Canopy Growth CEO’s partial-year compensation tops CA$45 million

David Klein compensation; Canopy Growth CEO, Canopy Growth CEO’s partial-year compensation tops CA$45 million

David Klein

Canopy Growth’s chief executive earned 1,042 times more than the median compensation for the cannabis producer’s other employees in fiscal 2020.

The partial-year compensation for CEO David Klein was about $33.8 million (CA$45 million), including salary, bonus, stock options and other compensation, the Smiths Falls, Ontario-based company disclosed in its proxy statement released after the fiscal year ended March 31.

That likely puts Klein – who began his job in mid-January – among the top CEO earners in Canada across all industries.

It also makes him the highest-paid cannabis CEO for a single fiscal year of compensation in Canada, edging out Tilray CEO Brendan Kennedy’s 2018 total compensation of CA$42.6 million. 

Klein’s disclosed compensation also reflects a salary and bonus that cover only the portion of the fiscal year he was CEO – roughly 2½ months – between mid-January and March.

Canopy’s median employee earned CA$43,000 – or slightly more than the company’s planned contribution to Klein’s retirement plan, per his disclosed offer of full-time employment with the U.S. Securities and Exchange Commission.

David Macdonald, senior economist at the Canadian Centre for Policy Alternatives in Ottawa, said Klein’s compensation is quite high, “even within the rarified world of CEOs in Canada.”

“In that sense, it exemplifies the issue with CEO pay, which is that the explosion in CEO pay is due to the bonus side, not the salary side per se,” Macdonald said.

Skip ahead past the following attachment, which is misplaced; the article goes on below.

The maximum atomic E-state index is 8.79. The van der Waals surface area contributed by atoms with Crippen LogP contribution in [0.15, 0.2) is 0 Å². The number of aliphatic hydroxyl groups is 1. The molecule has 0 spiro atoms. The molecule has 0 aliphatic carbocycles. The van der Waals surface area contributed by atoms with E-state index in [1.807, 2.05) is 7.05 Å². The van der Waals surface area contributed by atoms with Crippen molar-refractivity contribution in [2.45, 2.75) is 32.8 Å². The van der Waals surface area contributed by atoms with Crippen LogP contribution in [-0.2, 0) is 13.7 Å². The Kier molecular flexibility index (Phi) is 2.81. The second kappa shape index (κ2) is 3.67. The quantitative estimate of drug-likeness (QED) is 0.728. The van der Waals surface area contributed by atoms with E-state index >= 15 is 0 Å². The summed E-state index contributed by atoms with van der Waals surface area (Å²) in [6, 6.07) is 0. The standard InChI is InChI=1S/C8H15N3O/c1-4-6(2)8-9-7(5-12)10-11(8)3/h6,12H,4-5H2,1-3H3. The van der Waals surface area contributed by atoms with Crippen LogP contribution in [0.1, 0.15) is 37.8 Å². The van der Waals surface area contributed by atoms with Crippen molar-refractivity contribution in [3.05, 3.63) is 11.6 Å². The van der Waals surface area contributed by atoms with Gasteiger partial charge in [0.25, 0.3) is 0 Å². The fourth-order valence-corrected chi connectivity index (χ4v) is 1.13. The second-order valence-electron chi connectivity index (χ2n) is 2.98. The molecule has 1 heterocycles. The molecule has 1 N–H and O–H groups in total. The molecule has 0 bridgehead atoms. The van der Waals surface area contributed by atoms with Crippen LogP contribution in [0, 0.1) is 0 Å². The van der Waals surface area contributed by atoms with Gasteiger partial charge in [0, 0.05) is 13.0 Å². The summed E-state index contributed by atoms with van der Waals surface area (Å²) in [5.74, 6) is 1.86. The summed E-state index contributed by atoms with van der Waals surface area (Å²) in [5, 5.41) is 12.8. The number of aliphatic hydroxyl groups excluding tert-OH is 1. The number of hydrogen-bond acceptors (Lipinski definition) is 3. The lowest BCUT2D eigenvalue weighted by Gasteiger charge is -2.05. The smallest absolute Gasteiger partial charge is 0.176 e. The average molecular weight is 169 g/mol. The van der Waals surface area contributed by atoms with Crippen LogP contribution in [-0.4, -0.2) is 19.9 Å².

“And while the bonuses are hypothetically connected to stock price, in the real world, they have little relation to the stock price.”

Pay is equitable, Canopy says

Jordan Sinclair, Canopy’s vice president of communications, said Klein’s compensation is fair for Canopy.

“The Cannabis industry is heavily regulated industry. It’s in growth mode. It’s also under the spotlight. That dynamic requires a mix of strategy and creativity from its leadership and people with that skill set mix deserve to be paid very well,” Sinclair wrote in an email to Marijuana Business Daily, adding that “David’s (compensation) is very closely aligned with shareholders’ interests.”

“Both the board and our executive team look at compensation very carefully to ensure we’re attracting and retaining the best talent, this applies to all positions including the CEO job.”

Sinclair said Canopy has not asked any workers to accept reduced pay during the COVID-19 crisis, “and our retail and ops teams received an increase in pay to acknowledge the fact that it took extra dedication to come into work at the height of the pandemic.”

Klein has a big job ahead of him.

He inherited a company that lost CA$1.39 billion in fiscal year 2020.

Klein moved decisively after taking the helm at Canopy in mid-January, announcing a new vision for the company, closing some facilities and eliminating more than 800 jobs.

Canopy is paying Klein significantly more than his predecessors in terms of salary and total compensation.

Klein’s total compensation is about four times higher than former CEO Bruce Linton’s in 2019 (CA$9.3 million) – the same year he was fired.

Total compensation for Canopy’s eight named executive officers was CA$68 million in the fiscal year.

That is higher than Canopy’s stated employee compensation of CA$41 million as of June 30, according to the latest financial statement. The company reported revenue of CA$110.4 million for the quarter ended June 30 on a loss of CA$128 million.

How the ‘CEO world works’

“Canopy’s stock in 2020 has been relatively flat with coronavirus and down substantially from where it stood in 2018 and 2019, so you might conclude from that that executives are paid less,” Macdonald said. “But they really aren’t, as with other companies.”

“This is the way the CEO world works. It’s disconnected from regular workers and the company.”

Norton Singhavon, founder and CEO of GTEC Cannabis in Vancouver, British Columbia, noted that many Canadian cannabis companies have not delivered for their investors in recent years, resulting in significant losses.